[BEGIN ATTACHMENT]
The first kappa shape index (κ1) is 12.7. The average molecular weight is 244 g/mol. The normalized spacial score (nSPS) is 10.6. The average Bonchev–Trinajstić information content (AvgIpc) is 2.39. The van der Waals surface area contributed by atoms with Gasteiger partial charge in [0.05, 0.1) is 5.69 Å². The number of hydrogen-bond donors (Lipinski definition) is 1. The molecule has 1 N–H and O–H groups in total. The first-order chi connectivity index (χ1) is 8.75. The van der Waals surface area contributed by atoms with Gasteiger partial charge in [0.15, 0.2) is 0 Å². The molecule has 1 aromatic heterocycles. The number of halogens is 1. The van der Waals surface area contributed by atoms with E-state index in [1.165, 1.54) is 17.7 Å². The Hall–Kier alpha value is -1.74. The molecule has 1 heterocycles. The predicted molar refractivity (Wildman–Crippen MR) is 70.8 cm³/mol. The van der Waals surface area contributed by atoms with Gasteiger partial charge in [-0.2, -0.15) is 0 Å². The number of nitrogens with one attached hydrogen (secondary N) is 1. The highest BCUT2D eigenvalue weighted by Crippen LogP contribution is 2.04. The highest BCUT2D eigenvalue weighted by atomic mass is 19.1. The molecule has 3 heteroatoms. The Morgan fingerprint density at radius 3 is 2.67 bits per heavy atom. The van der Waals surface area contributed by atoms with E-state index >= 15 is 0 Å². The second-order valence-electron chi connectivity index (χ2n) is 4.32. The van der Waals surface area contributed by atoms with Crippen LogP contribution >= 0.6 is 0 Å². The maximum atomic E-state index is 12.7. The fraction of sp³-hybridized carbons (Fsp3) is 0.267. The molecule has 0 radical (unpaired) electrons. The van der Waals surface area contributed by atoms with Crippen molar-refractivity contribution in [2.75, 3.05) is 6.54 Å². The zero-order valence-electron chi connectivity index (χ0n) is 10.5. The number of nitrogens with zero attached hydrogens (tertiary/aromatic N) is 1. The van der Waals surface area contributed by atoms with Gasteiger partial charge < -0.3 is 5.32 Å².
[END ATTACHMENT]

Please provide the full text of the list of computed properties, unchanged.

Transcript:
The first kappa shape index (κ1) is 12.7. The average molecular weight is 244 g/mol. The normalized spacial score (nSPS) is 10.6. The average Bonchev–Trinajstić information content (AvgIpc) is 2.39. The van der Waals surface area contributed by atoms with Gasteiger partial charge in [0.05, 0.1) is 5.69 Å². The number of hydrogen-bond donors (Lipinski definition) is 1. The molecule has 1 N–H and O–H groups in total. The first-order chi connectivity index (χ1) is 8.75. The van der Waals surface area contributed by atoms with Gasteiger partial charge in [0.15, 0.2) is 0 Å². The molecule has 1 aromatic heterocycles. The number of halogens is 1. The van der Waals surface area contributed by atoms with E-state index in [1.165, 1.54) is 17.7 Å². The Hall–Kier alpha value is -1.74. The molecule has 1 heterocycles. The predicted molar refractivity (Wildman–Crippen MR) is 70.8 cm³/mol. The van der Waals surface area contributed by atoms with Gasteiger partial charge in [-0.2, -0.15) is 0 Å². The number of nitrogens with one attached hydrogen (secondary N) is 1. The highest BCUT2D eigenvalue weighted by Crippen LogP contribution is 2.04. The highest BCUT2D eigenvalue weighted by atomic mass is 19.1. The molecule has 3 heteroatoms. The Morgan fingerprint density at radius 3 is 2.67 bits per heavy atom. The van der Waals surface area contributed by atoms with E-state index >= 15 is 0 Å². The second-order valence-electron chi connectivity index (χ2n) is 4.32. The van der Waals surface area contributed by atoms with Crippen LogP contribution >= 0.6 is 0 Å². The maximum atomic E-state index is 12.7. The fraction of sp³-hybridized carbons (Fsp3) is 0.267. The molecule has 0 radical (unpaired) electrons. The van der Waals surface area contributed by atoms with Crippen molar-refractivity contribution in [2.75, 3.05) is 6.54 Å². The zero-order valence-electron chi connectivity index (χ0n) is 10.5. The number of nitrogens with zero attached hydrogens (tertiary/aromatic N) is 1. The van der Waals surface area contributed by atoms with Gasteiger partial charge < -0.3 is 5.32 Å².